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An investigation into the depth of penetration of low level laser therapy through the equine tendon in vivo.

Ryan T, Smith R - Ir Vet J (2007)

Bottom Line: A light sensor was applied to the lateral aspect, directly opposite the laser probe to measure the amount of light transmitted.However, it was associated with leg condition (F = 4.42, p = 0.0032).These results suggest that, when applying laser to a subcutaneous structure in the horse, the area should be clipped and cleaned beforehand.

View Article: PubMed Central - HTML - PubMed

Affiliation: 1The Royal Veterinary College, Hawkshead Lane, North Mymms, Hatfield, Hertfordshire, AL9 7 TA, UK. vetphysio@iolfree.ie.

ABSTRACT
Low level laser therapy (LLLT) is frequently used in the treatment of wounds, soft tissue injury and in pain management. The exact penetration depth of LLLT in human tissue remains unspecified. Similar uncertainty regarding penetration depth arises in treating animals. This study was designed to test the hypothesis that transmission of LLLT in horses is increased by clipping the hair and/or by cleaning the area to be treated with alcohol, but is unaffected by coat colour. A LLLT probe (810 nm, 500 mW) was applied to the medial aspect of the superficial flexor tendon of seventeen equine forelimbs in vivo. A light sensor was applied to the lateral aspect, directly opposite the laser probe to measure the amount of light transmitted. Light transmission was not affected by individual horse, coat colour or leg. However, it was associated with leg condition (F = 4.42, p = 0.0032). Tendons clipped dry and clipped and cleaned with alcohol, were both associated with greater transmission of light than the unprepared state. Use of alcohol without clipping was not associated with an increase in light transmission. These results suggest that, when applying laser to a subcutaneous structure in the horse, the area should be clipped and cleaned beforehand.

No MeSH data available.


Related in: MedlinePlus

Penetration of dry vs alcohol (wet)
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Figure 1: Penetration of dry vs alcohol (wet)

Mentions: Simple cleaning of the hair and skin surrounding the tendon with alcohol, caused a general increase in penetration of light through the tendons (p = 0.5762) (Figure 1, see p277). Readings which failed to register on the light sensor (i.e., those which produced a reading of 0) would indicate that the laser light introduced had been completely absorbed by the tendon and that none of this light had penetrated to the other side.


An investigation into the depth of penetration of low level laser therapy through the equine tendon in vivo.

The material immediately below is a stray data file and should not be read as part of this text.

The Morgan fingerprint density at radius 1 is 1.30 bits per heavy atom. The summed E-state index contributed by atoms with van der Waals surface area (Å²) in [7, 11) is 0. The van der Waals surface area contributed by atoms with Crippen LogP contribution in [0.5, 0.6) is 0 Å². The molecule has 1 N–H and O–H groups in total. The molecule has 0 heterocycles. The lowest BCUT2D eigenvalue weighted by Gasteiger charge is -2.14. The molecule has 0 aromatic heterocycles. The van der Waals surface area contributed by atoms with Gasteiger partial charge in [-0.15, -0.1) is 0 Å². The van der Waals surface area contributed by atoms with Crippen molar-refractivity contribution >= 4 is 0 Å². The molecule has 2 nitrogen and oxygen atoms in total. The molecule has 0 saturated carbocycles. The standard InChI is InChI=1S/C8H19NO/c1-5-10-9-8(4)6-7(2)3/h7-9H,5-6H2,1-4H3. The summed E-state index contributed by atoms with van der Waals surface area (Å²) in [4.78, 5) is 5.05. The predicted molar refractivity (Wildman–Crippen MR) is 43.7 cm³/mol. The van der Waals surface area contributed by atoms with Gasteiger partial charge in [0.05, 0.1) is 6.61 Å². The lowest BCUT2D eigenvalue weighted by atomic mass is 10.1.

Ryan T, Smith R - Ir Vet J (2007)

Penetration of dry vs alcohol (wet)
© Copyright Policy
Related In: Results  -  Collection

Show All Figures
getmorefigures.php?uid=PMC3113823&req=5

Figure 1: Penetration of dry vs alcohol (wet)
Mentions: Simple cleaning of the hair and skin surrounding the tendon with alcohol, caused a general increase in penetration of light through the tendons (p = 0.5762) (Figure 1, see p277). Readings which failed to register on the light sensor (i.e., those which produced a reading of 0) would indicate that the laser light introduced had been completely absorbed by the tendon and that none of this light had penetrated to the other side.

Bottom Line: A light sensor was applied to the lateral aspect, directly opposite the laser probe to measure the amount of light transmitted.However, it was associated with leg condition (F = 4.42, p = 0.0032).These results suggest that, when applying laser to a subcutaneous structure in the horse, the area should be clipped and cleaned beforehand.

View Article: PubMed Central - HTML - PubMed

Affiliation: 1The Royal Veterinary College, Hawkshead Lane, North Mymms, Hatfield, Hertfordshire, AL9 7 TA, UK. vetphysio@iolfree.ie.

ABSTRACT
Low level laser therapy (LLLT) is frequently used in the treatment of wounds, soft tissue injury and in pain management. The exact penetration depth of LLLT in human tissue remains unspecified. Similar uncertainty regarding penetration depth arises in treating animals. This study was designed to test the hypothesis that transmission of LLLT in horses is increased by clipping the hair and/or by cleaning the area to be treated with alcohol, but is unaffected by coat colour. A LLLT probe (810 nm, 500 mW) was applied to the medial aspect of the superficial flexor tendon of seventeen equine forelimbs in vivo. A light sensor was applied to the lateral aspect, directly opposite the laser probe to measure the amount of light transmitted. Light transmission was not affected by individual horse, coat colour or leg. However, it was associated with leg condition (F = 4.42, p = 0.0032). Tendons clipped dry and clipped and cleaned with alcohol, were both associated with greater transmission of light than the unprepared state. Use of alcohol without clipping was not associated with an increase in light transmission. These results suggest that, when applying laser to a subcutaneous structure in the horse, the area should be clipped and cleaned beforehand.

No MeSH data available.


Related in: MedlinePlus